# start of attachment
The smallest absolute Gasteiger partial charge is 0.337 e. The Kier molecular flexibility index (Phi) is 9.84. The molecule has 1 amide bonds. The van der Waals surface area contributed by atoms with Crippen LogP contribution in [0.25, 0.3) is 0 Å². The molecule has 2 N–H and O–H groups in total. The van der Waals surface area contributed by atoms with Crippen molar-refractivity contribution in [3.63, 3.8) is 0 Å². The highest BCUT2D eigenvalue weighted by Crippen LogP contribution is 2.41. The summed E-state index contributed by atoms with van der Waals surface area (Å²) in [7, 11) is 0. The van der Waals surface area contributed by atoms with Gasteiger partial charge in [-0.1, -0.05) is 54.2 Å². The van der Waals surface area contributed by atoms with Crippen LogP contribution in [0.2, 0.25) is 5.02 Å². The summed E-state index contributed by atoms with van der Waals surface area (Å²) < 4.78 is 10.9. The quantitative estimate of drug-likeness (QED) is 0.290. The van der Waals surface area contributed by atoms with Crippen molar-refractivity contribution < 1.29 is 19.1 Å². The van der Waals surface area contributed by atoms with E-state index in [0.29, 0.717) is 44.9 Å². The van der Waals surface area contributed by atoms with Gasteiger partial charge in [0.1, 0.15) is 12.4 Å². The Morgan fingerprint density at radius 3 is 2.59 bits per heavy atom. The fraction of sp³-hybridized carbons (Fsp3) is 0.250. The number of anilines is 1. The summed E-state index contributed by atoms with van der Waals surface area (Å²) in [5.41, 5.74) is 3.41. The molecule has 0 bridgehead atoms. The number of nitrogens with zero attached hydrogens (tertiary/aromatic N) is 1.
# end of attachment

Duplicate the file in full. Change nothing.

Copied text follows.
The smallest absolute Gasteiger partial charge is 0.337 e. The Kier molecular flexibility index (Phi) is 9.84. The molecule has 1 amide bonds. The van der Waals surface area contributed by atoms with Crippen LogP contribution in [0.25, 0.3) is 0 Å². The molecule has 2 N–H and O–H groups in total. The van der Waals surface area contributed by atoms with Crippen molar-refractivity contribution in [3.63, 3.8) is 0 Å². The highest BCUT2D eigenvalue weighted by Crippen LogP contribution is 2.41. The summed E-state index contributed by atoms with van der Waals surface area (Å²) in [7, 11) is 0. The van der Waals surface area contributed by atoms with Gasteiger partial charge in [-0.1, -0.05) is 54.2 Å². The van der Waals surface area contributed by atoms with Crippen LogP contribution in [0.2, 0.25) is 5.02 Å². The summed E-state index contributed by atoms with van der Waals surface area (Å²) < 4.78 is 10.9. The quantitative estimate of drug-likeness (QED) is 0.290. The van der Waals surface area contributed by atoms with Crippen molar-refractivity contribution < 1.29 is 19.1 Å². The van der Waals surface area contributed by atoms with E-state index in [0.29, 0.717) is 44.9 Å². The van der Waals surface area contributed by atoms with Gasteiger partial charge in [0.1, 0.15) is 12.4 Å². The Morgan fingerprint density at radius 3 is 2.59 bits per heavy atom. The fraction of sp³-hybridized carbons (Fsp3) is 0.250. The number of anilines is 1. The summed E-state index contributed by atoms with van der Waals surface area (Å²) in [5.41, 5.74) is 3.41. The molecule has 0 bridgehead atoms. The number of nitrogens with zero attached hydrogens (tertiary/aromatic N) is 1.